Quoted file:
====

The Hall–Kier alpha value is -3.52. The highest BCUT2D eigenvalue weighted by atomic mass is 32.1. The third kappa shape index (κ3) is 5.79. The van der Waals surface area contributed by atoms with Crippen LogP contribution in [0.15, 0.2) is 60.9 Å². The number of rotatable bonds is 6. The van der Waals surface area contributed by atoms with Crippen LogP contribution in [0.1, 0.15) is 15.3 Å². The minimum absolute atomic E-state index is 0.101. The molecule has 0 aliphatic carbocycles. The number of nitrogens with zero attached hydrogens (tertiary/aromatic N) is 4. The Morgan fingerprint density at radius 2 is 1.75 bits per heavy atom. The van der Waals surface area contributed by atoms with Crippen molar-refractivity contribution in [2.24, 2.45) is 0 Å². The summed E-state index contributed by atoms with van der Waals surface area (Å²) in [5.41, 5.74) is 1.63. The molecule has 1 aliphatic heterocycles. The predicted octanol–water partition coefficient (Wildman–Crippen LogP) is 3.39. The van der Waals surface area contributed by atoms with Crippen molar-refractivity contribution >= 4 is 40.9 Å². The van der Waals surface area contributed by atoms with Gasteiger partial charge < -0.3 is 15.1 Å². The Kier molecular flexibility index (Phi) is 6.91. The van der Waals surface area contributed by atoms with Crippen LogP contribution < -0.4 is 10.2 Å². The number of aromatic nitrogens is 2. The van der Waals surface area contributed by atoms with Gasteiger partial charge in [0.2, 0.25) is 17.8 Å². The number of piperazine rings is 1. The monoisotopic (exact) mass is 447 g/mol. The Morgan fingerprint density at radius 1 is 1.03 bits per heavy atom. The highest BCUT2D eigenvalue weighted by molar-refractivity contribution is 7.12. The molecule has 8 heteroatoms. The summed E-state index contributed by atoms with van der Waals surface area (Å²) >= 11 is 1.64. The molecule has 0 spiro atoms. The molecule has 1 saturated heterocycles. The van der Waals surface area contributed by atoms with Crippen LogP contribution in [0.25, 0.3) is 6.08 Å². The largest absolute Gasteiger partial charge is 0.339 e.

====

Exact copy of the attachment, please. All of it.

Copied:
The Hall–Kier alpha value is -3.52. The highest BCUT2D eigenvalue weighted by atomic mass is 32.1. The third kappa shape index (κ3) is 5.79. The van der Waals surface area contributed by atoms with Crippen LogP contribution in [0.15, 0.2) is 60.9 Å². The number of rotatable bonds is 6. The van der Waals surface area contributed by atoms with Crippen LogP contribution in [0.1, 0.15) is 15.3 Å². The minimum absolute atomic E-state index is 0.101. The molecule has 0 aliphatic carbocycles. The number of nitrogens with zero attached hydrogens (tertiary/aromatic N) is 4. The Morgan fingerprint density at radius 2 is 1.75 bits per heavy atom. The van der Waals surface area contributed by atoms with Crippen molar-refractivity contribution in [2.24, 2.45) is 0 Å². The summed E-state index contributed by atoms with van der Waals surface area (Å²) in [5.41, 5.74) is 1.63. The molecule has 1 aliphatic heterocycles. The predicted octanol–water partition coefficient (Wildman–Crippen LogP) is 3.39. The van der Waals surface area contributed by atoms with Crippen molar-refractivity contribution >= 4 is 40.9 Å². The van der Waals surface area contributed by atoms with Gasteiger partial charge < -0.3 is 15.1 Å². The Kier molecular flexibility index (Phi) is 6.91. The van der Waals surface area contributed by atoms with Crippen LogP contribution < -0.4 is 10.2 Å². The number of aromatic nitrogens is 2. The van der Waals surface area contributed by atoms with Gasteiger partial charge in [0.2, 0.25) is 17.8 Å². The number of piperazine rings is 1. The monoisotopic (exact) mass is 447 g/mol. The Morgan fingerprint density at radius 1 is 1.03 bits per heavy atom. The highest BCUT2D eigenvalue weighted by molar-refractivity contribution is 7.12. The molecule has 8 heteroatoms. The summed E-state index contributed by atoms with van der Waals surface area (Å²) >= 11 is 1.64. The molecule has 0 spiro atoms. The molecule has 1 saturated heterocycles. The van der Waals surface area contributed by atoms with Crippen LogP contribution in [0.25, 0.3) is 6.08 Å². The largest absolute Gasteiger partial charge is 0.339 e.